At a time that has seen increased use of near-field communication (N.F.C.) technology in events as a way to cut down on lines, help brands extend their reach, and engage attendees, Omar Seyal, 31, along with Tagstand co-founders Kulveer Taggar and Srini Panguluri, are leading the way in making the technology not only easy for planners to use, but also affordable. However, it was by chance that the trio stumbled into events a year after launching its first N.F.C. product in March 2011.
“When we started Tagstand, it really had nothing to do with producing hardware and software for events—we were just interested in the bridge between the physical and the digital worlds,” Seyal says. But in early 2012, organizers of the Manhattan Cocktail Classic reached out to ask what was possible with N.F.C., which led to Tagstand helping the festival execute its opening-night gala, heralded as the first N.F.C.-powered digital tasting event. The tech company created wristbands embedded with N.F.C. microchips that guests could use to track the specific cocktail recipes being served. Guests also had the option to link the bands Facebook, Twitter, and their email accounts, allowing them to post to social networks with a tap of their wrists. Thanks to the wristbands, the gala created more than 133,740 social impressions.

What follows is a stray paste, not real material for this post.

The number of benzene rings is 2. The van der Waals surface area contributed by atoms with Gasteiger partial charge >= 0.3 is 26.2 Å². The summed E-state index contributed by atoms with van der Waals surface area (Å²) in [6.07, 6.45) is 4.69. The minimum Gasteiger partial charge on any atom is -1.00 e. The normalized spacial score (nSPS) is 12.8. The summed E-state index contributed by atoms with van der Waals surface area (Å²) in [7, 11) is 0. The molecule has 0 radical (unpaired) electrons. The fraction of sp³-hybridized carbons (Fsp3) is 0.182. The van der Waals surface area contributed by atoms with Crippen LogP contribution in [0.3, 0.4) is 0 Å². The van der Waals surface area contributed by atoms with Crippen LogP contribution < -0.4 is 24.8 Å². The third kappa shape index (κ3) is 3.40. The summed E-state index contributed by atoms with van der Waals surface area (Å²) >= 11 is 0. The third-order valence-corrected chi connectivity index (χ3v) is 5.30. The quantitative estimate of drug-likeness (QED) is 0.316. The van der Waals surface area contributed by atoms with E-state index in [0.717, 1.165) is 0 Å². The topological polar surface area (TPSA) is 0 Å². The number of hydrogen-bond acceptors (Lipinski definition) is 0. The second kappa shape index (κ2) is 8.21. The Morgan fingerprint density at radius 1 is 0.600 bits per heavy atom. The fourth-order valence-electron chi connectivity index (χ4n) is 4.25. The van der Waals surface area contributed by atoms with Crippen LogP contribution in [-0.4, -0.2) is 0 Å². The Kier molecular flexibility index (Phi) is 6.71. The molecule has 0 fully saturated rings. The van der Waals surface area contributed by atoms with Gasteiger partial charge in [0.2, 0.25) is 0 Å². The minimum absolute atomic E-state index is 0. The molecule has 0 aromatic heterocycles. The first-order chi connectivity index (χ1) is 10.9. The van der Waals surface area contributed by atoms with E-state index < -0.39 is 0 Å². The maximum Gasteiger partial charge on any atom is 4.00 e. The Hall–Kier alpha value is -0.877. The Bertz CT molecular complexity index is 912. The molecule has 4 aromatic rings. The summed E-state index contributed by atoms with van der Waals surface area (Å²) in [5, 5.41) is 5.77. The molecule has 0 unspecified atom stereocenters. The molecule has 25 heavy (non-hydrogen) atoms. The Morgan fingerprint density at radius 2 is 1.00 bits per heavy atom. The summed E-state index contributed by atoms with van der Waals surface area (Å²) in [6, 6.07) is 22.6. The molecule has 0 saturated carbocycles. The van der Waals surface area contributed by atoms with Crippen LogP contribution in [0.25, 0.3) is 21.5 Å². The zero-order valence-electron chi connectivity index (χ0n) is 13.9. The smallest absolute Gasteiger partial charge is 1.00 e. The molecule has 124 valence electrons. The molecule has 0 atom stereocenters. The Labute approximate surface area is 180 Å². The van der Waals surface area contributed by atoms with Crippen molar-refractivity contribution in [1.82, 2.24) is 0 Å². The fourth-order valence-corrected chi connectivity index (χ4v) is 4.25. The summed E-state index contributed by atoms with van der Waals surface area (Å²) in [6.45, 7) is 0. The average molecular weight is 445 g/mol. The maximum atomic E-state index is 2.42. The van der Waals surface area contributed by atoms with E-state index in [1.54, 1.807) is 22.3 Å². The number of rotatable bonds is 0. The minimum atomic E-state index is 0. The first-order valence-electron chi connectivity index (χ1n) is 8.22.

Tagstand has since worked on events for clients like Tasting Table and Whole Foods and also recently launched a turnkey solution for event planners. In addition to giving its readers a wider range, Wi-Fi connection, local storage, and the ability to let planners repurpose the gadgets for various uses like gate entry or payments, Tagstand’s main goal in regards to events is driving the costs down.
“If you don’t have the budget of Coachella to spend $500 on a gate, you can still make this stuff happen—we want every N.F.C. reader at your event to be less than $30,” says Seyal says. The ultimate payoff as it catches on? “Eventually, people will go to events and be able to do all these things without their face buried in their phone all night.”